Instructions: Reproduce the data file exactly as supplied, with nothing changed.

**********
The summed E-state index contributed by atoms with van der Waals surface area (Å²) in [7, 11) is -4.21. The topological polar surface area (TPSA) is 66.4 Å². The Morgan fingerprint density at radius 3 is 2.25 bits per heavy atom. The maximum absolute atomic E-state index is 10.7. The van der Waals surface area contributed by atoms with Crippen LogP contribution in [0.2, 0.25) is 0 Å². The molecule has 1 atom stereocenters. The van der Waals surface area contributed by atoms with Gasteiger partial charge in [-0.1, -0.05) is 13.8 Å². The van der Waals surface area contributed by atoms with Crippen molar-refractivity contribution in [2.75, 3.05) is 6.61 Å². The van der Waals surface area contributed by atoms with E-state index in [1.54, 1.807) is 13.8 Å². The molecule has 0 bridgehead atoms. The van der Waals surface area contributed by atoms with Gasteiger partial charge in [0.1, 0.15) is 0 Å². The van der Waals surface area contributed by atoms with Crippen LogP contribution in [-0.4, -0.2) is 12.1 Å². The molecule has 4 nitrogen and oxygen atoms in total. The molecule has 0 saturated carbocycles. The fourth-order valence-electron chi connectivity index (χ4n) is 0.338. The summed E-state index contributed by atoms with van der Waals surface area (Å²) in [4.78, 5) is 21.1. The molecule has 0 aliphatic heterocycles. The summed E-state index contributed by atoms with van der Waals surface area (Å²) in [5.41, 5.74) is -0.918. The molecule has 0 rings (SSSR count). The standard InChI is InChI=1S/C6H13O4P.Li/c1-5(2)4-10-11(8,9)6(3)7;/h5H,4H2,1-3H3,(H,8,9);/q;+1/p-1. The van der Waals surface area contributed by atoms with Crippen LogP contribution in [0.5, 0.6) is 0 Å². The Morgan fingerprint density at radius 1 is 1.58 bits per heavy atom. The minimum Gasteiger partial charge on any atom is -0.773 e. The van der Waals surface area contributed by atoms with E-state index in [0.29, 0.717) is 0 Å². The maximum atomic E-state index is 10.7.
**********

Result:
The summed E-state index contributed by atoms with van der Waals surface area (Å²) in [7, 11) is -4.21. The topological polar surface area (TPSA) is 66.4 Å². The Morgan fingerprint density at radius 3 is 2.25 bits per heavy atom. The maximum absolute atomic E-state index is 10.7. The van der Waals surface area contributed by atoms with Crippen LogP contribution in [0.2, 0.25) is 0 Å². The molecule has 1 atom stereocenters. The van der Waals surface area contributed by atoms with Gasteiger partial charge in [-0.1, -0.05) is 13.8 Å². The van der Waals surface area contributed by atoms with Crippen molar-refractivity contribution in [2.75, 3.05) is 6.61 Å². The van der Waals surface area contributed by atoms with E-state index in [1.54, 1.807) is 13.8 Å². The molecule has 0 bridgehead atoms. The van der Waals surface area contributed by atoms with Gasteiger partial charge in [0.1, 0.15) is 0 Å². The van der Waals surface area contributed by atoms with Crippen LogP contribution in [-0.4, -0.2) is 12.1 Å². The molecule has 4 nitrogen and oxygen atoms in total. The molecule has 0 saturated carbocycles. The fourth-order valence-electron chi connectivity index (χ4n) is 0.338. The summed E-state index contributed by atoms with van der Waals surface area (Å²) in [4.78, 5) is 21.1. The molecule has 0 aliphatic heterocycles. The summed E-state index contributed by atoms with van der Waals surface area (Å²) in [5.41, 5.74) is -0.918. The molecule has 0 rings (SSSR count). The standard InChI is InChI=1S/C6H13O4P.Li/c1-5(2)4-10-11(8,9)6(3)7;/h5H,4H2,1-3H3,(H,8,9);/q;+1/p-1. The van der Waals surface area contributed by atoms with Crippen LogP contribution in [0.5, 0.6) is 0 Å². The Morgan fingerprint density at radius 1 is 1.58 bits per heavy atom. The minimum Gasteiger partial charge on any atom is -0.773 e. The van der Waals surface area contributed by atoms with E-state index in [0.29, 0.717) is 0 Å². The maximum atomic E-state index is 10.7.